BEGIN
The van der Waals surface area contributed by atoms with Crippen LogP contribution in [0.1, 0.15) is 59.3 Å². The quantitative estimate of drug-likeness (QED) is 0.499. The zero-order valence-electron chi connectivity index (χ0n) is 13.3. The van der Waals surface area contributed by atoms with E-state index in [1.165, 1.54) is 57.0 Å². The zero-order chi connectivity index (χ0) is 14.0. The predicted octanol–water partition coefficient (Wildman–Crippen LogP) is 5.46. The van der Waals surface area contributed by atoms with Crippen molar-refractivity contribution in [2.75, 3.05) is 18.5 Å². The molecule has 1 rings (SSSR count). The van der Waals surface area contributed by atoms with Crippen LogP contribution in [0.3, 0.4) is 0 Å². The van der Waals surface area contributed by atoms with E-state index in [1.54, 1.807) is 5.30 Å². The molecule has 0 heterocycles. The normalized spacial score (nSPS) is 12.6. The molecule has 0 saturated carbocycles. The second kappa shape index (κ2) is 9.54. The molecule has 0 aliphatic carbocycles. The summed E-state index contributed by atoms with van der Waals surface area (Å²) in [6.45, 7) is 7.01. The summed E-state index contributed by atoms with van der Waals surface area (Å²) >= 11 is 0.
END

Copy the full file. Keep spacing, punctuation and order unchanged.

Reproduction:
The van der Waals surface area contributed by atoms with Crippen LogP contribution in [0.1, 0.15) is 59.3 Å². The quantitative estimate of drug-likeness (QED) is 0.499. The zero-order valence-electron chi connectivity index (χ0n) is 13.3. The van der Waals surface area contributed by atoms with E-state index in [1.165, 1.54) is 57.0 Å². The zero-order chi connectivity index (χ0) is 14.0. The predicted octanol–water partition coefficient (Wildman–Crippen LogP) is 5.46. The van der Waals surface area contributed by atoms with Crippen molar-refractivity contribution in [2.75, 3.05) is 18.5 Å². The molecule has 1 rings (SSSR count). The van der Waals surface area contributed by atoms with Crippen LogP contribution in [0.3, 0.4) is 0 Å². The van der Waals surface area contributed by atoms with E-state index in [1.54, 1.807) is 5.30 Å². The molecule has 0 heterocycles. The normalized spacial score (nSPS) is 12.6. The molecule has 0 saturated carbocycles. The second kappa shape index (κ2) is 9.54. The molecule has 0 aliphatic carbocycles. The summed E-state index contributed by atoms with van der Waals surface area (Å²) in [6.45, 7) is 7.01. The summed E-state index contributed by atoms with van der Waals surface area (Å²) >= 11 is 0.